After a very calm start for both players, Lee Sedol 9P starts to attack in the middle game of the Samsung Game 2 final (Korean Fans Shocked By Loss in Samsung Cup Final As Tang Weixing 3P Sweeps Lee Sedol 9P) on
December 11, sparking a very exciting fight, where I’ve concentrated most of my comments. Tang Weixing 3P ably parries Lee’s attack and after the dust settles it’s a very close game.
- Michael Redmond 9P
Wednesday December 11, 2013
Chinese rising star Tang Weixing 3P (left) has overcome Korean legend Lee Sedol 9P (right) to claim the 2013 Samsung Cup. Before the match, played December 9-11 in Suzhou, China, Lee said that he was desperate to win for his country. Having won the Samsung Cup four times, Lee, the defending champion, was considered the favorite by many, including his challenger, but Tang, in his debut in an international final, showed nerves of steel to win the title 2-0. The first game was an intense battle that came to a thrilling climax in a complex ko fight. Many commentators thought that Lee had won this fight with some clever exchanges, as did Lee himself. However Tang was equal to the task, extending his threats and gaining enough from the ko to win by half a point. In the second game Lee, holding black, went on the offensive from the get-go and established a commanding position. Once again, however, Tang resisted solidly to claw his way back, and in the end black did not have enough points. It has been 17 years since Korea has not claimed a major international title. This had Korean fans cheering for Lee in the Samsung final, the last major tournament of the year. Instead, Tang reaffirmed the recent Chinese dominance, leaving Korea winless in 2013. Click here for Go Game Guru’s report on the Samsung semi-finals, which includes interviews with Lee and Tang, photos and game records from the semis.
- Ben Gale, Korea Correspondent for the E-Journal
Sunday December 8, 2013
The 1st MLily Cup finished on December 6 with China’s newest 9d player Mi Yuting (left) at the helm. On his journey to his breakthrough win, the 18-year-old Mi defeated Lee Sedol 9p, Kang Dongyun 9p, Kong Jie 9p, Dang Yifei 4p, and Wang Xi 9p. Final challenger Gu Li 9d hoped to end his three-year runner-up streak but Mi dominated 3-1.
The MLily Cup is a biennial international go tournament sponsored by MLily Meng Baihe. It is intended to alternate with the Bailing Cup every other year. For more information about this year’s MLily Cup including photos and game records, please visit Go Game Guru.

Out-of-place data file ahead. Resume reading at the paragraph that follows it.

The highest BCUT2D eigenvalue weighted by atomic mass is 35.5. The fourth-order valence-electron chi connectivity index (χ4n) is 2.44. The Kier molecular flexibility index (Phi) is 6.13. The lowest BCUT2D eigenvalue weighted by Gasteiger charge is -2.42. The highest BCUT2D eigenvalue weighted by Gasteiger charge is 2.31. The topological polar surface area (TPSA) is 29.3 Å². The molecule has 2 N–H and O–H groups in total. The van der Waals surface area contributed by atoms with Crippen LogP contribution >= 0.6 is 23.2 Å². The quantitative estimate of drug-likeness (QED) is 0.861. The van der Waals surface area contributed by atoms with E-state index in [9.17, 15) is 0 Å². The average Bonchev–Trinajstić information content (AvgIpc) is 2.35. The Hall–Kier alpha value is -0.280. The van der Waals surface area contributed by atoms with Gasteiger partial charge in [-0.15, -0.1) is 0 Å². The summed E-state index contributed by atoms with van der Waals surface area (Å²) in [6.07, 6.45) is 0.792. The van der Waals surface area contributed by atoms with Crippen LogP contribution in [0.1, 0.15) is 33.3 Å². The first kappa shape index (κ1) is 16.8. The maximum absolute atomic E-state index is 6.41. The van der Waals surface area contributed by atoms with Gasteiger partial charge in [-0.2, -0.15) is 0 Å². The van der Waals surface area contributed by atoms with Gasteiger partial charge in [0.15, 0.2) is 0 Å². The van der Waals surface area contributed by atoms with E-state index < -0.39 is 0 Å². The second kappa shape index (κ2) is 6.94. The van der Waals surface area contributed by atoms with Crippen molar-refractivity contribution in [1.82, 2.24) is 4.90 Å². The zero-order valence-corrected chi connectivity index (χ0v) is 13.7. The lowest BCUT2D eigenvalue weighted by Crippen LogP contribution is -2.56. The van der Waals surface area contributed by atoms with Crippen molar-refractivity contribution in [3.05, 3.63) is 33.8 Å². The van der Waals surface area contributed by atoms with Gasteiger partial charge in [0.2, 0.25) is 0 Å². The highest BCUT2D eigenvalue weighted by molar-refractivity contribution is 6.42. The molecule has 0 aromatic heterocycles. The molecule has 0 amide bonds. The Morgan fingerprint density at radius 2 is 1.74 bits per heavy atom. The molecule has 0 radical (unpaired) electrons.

— Annalia Linnan, based on a longer article by Go Game Guru; photo courtesy of Go Game Guru
Saturday December 7, 2013
China and Japan split top honors at the “Futian Cup” 3rd Shenzhen International Pair Go Masters Tournament in China November 24-26. Chinese pros Kong Xiang-ming 8P and Ma Xiao-Chun 9P (right) bested three other professional pairs from South Korea (Yung Young-min 3P & Cho Hoon-Hyun 9P), Japan (Tomoko Ogawa 6P & Masaki Takemiya 9P) and Chinese Taipei (Wang Jing Yi 2P & Lin Hai Feng 9P) to win 100,000 Yuan (about $16,500), while the Japanese pair won the amateur division. Judy Debel of the Seattle Go Center and Ted Terpstra of the San Diego Go Club (at left) represented the American Go Association at the Futian Cup, placing fourth. China was second, and Europe was third. Click here for game records (playable on PandaNet) and photos.
Thursday December 5, 2013
Thirty players (18 men and 12 women) from around the world — China, Chinese Taipei, Europe, Japan, Korea and North America — will compete for major cash prizes in this year’s SportAccord World Mind Games, coming up December 12-18 in Beijing. Here are Michael Redmond’s 9P’s introduction and brief biographical sketches of the Japanese players. Redmond and EJ Managing Editor Chris Garlock will be providing play-by-play game commentary on the SAWMG YouTube channel as well as coverage in the EJ. click here to see the player roster and schedule.
by Michael Redmond 9P
Overall, it is clear that Japan has decided to give younger players a chance this year. Unfortunately, star players from the same age group such as Murakawa Daisuke and Ichiriki Ryo are missing, I would have liked to see them in this tournament. Murakawa was the B league winner of the Kisei league and recently he lost to Yamashita Keigo in the playoff to decide the challenger. In the league he bested top players such as Takao Shinji, Hane Naoki, and Kono Rin. I suppose that the Kisei tournament, among other things, posed a potential schedule issue for him this time. Ichiriki is a formidable 16 year old player, he seems to be winning all the time. Two weeks ago he lost to Ko Iso in the final to enter the Meijin league, his only loss in the recent past that I can remember. I would guess he has some other schedule issues. As to the women, judging from domestic tournaments I would have expected to see Xie Imin, Mukai Chiaki, or Okuda Aya, but actually I have a feeling that Yoshida might have a better track record in international tournaments.
Rina Fujisawa 2P: Born in 1998, at the age of 11 years and 6 months, she became the youngest player to become pro in Japan, breaking Cho Chikun’s record of 11 and 9 months. She began playing as a pro in April 2010, and caused some comment by beating a 9-dan in June of the same year. Rina is the granddaughter of Fujisawa Shuko, and her father is Fujisawa Kazunari 8P. She has an intuitive and aggressive style.
Akihiro Fujita 4P: Born in 1991, Akihiro became a pro in 2006. Won the 38th Shinjin-O (New Kings) tournament in 2013, and in 2010 came one win away from entering the Honinbo league, losing to Yamashiro 9p in the final round. He is considered to be one of the most promising young players in Japan.
Tomoya Hirata 3P: Born in 1994, became pro in 2009. Plays an aggressive style. In June this year I played him and published a commentary in the EJ on the game, which I lost by a mistake in late middlegame.
Kazushi Tsuruta 2P: Born in 1995, became pro in 2010. In 2011 he won into the Gosei Honsen.